Rhetoric about shared sacrifice often has an ennobling resonance. Its reality can be excruciatingly painful, as Los Angeles residents will discover when they begin to sort through the implications of the austerity budget Gov. Jerry Brown will deliver Monday.
In fact, when it comes to the city and county of Los Angeles, the new state budget will deliver not the "pain" Brown keeps reminding us is inevitable, but torment.
Take, for example, just three of the proposals local officials confirm they expect to see in Brown's first budget: drastic cuts to Medi-Cal and the CalWORKS welfare-to-work program, and the diversion of so-called low-level offenders from the state prison system to local jails.
County Chief Executive William T. Fujioka told me this week that his office has been in talks with Sacramento for a couple of weeks on how to handle the staggering additional costs Los Angeles will be forced to assume. "They're just pushing these problems down to the local level with no real thought about the consequences, and I find that amazing," said Fujioka, who, at 60 and a veteran of both city and county politics, is no stranger to bitter budget warfare.
Brown's budget, he said, also will propose that parole violators as well as newly convicted felons be sent to local county jails rather than state prisons, even though Los Angeles County's antiquated jails already are as overcrowded as the prisons. Even so, Fujioka said, Sacramento is offering just 40 cents for every additional dollar the county will have to spend.
"We need to be thinking about replacing our jails," Fujioka pointed out. "They're not just overcrowded; they're too old, which means they're expensive and labor-intensive to run. Last year, Sheriff [ Lee] Baca had to take $128 million in budget cuts, and staffing the jails forced him to reduce other services. If this budget is adopted, there will be a domino effect with an inevitable impact on public safety."
According to Fujioka, the pain won't stop there. Slashing the Medi-Cal and CalWORKS programs will push a greater number of families into the emergency rooms of county hospitals already overburdened by the economic downturn. Cutting the welfare-to-work funds, he said, "will push more people onto general relief, and we've already seen the numbers there grow dramatically. It's the most basic level of support we provide to people most in need, and every dollar we spend on it comes right out of our general fund, which means that money isn't available for all the other county programs."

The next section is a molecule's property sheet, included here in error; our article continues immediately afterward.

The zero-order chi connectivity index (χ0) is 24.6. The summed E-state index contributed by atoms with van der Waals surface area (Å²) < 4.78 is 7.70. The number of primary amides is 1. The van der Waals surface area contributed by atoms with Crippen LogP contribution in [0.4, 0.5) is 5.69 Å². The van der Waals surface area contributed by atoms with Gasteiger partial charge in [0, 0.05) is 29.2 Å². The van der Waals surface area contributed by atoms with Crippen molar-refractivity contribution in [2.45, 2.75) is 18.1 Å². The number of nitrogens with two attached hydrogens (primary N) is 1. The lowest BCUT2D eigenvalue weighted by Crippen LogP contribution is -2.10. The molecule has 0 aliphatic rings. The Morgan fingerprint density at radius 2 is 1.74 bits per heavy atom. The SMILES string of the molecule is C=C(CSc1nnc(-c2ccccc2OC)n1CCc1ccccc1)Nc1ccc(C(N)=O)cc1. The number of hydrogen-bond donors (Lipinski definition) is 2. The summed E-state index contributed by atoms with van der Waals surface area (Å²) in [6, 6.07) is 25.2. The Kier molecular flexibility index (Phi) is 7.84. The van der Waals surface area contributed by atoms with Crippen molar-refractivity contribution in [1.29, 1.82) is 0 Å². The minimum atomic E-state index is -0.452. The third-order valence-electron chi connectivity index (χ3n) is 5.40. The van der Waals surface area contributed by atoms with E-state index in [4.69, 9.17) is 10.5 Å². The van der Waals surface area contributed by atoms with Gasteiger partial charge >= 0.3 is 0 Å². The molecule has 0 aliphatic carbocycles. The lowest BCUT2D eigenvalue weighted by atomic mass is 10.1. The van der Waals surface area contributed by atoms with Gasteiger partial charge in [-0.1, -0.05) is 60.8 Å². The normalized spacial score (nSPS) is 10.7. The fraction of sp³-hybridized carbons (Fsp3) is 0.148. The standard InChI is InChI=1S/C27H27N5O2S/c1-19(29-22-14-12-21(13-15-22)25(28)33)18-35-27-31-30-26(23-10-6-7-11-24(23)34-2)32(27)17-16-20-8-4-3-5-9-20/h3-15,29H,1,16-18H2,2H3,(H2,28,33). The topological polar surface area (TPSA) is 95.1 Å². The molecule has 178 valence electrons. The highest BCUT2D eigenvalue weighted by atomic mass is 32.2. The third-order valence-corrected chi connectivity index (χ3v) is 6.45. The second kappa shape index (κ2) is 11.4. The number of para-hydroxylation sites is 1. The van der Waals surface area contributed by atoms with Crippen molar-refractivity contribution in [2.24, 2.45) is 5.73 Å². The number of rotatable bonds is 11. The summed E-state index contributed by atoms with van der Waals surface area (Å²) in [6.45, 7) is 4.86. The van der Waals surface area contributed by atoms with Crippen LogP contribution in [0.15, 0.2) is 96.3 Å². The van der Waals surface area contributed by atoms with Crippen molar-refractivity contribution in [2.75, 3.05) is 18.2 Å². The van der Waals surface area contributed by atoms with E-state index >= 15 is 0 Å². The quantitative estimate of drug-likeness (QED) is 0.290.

Even so, the consequences for the city will be, if anything, even greater. Officials anticipate that Brown will propose the elimination of community redevelopment districts and enterprise zones, which Jeff Carr, Mayor Antonio Villaraigosa's chief of staff, said "will be a major hit to Los Angeles."
Los Angeles has 32 community redevelopment districts, and they've been responsible for the revitalization of South Park, downtown's historic core and Hollywood and North Hollywood, among other areas. Last year, according to Christine Essel, the former Paramount Studios executive who now is chief executive of L.A.'s Community Redevelopment Agency, those 32 districts pumped $178 million in direct investment into the city's economy. Although $100 million of that went to encouraging job-creating businesses, $50 million paid for more affordable housing across the city. Moreover, according to Essel, because every dollar spent by the CRA generates an additional $5 to $6 in private investment and payrolls, abolition of the CRA would take at least $890 million out of the city's economy in the new state budget's first year.
That's a body blow in good times, let alone these dreadful ones.
When Jerry Brown's father, Pat, was governor, California spent 20% of its annual budget on capital projects — schools, roads, water — that expanded opportunity and prosperity for everyone. Today, capital expenditures make up barely 5% of the budget. Worse, as Essel points out, apart from the now-threatened redevelopment agencies, "the state just doesn't have any other tool to directly stimulate the economy. If we don't create taxpaying businesses and create jobs, how are we going to balance budgets at any level, state or city?"
Both Essel and Fujioka, like other local officials with whom I spoke this week, believe that the brutal cuts Brown is proposing are meant to set up the anticipated spring election in which the governor will go to the people and ask them to approve the extension of existing tax surcharges. Playing chicken with voters whose own finances are, in many cases, stretched to the breaking point could be a dangerous proposition.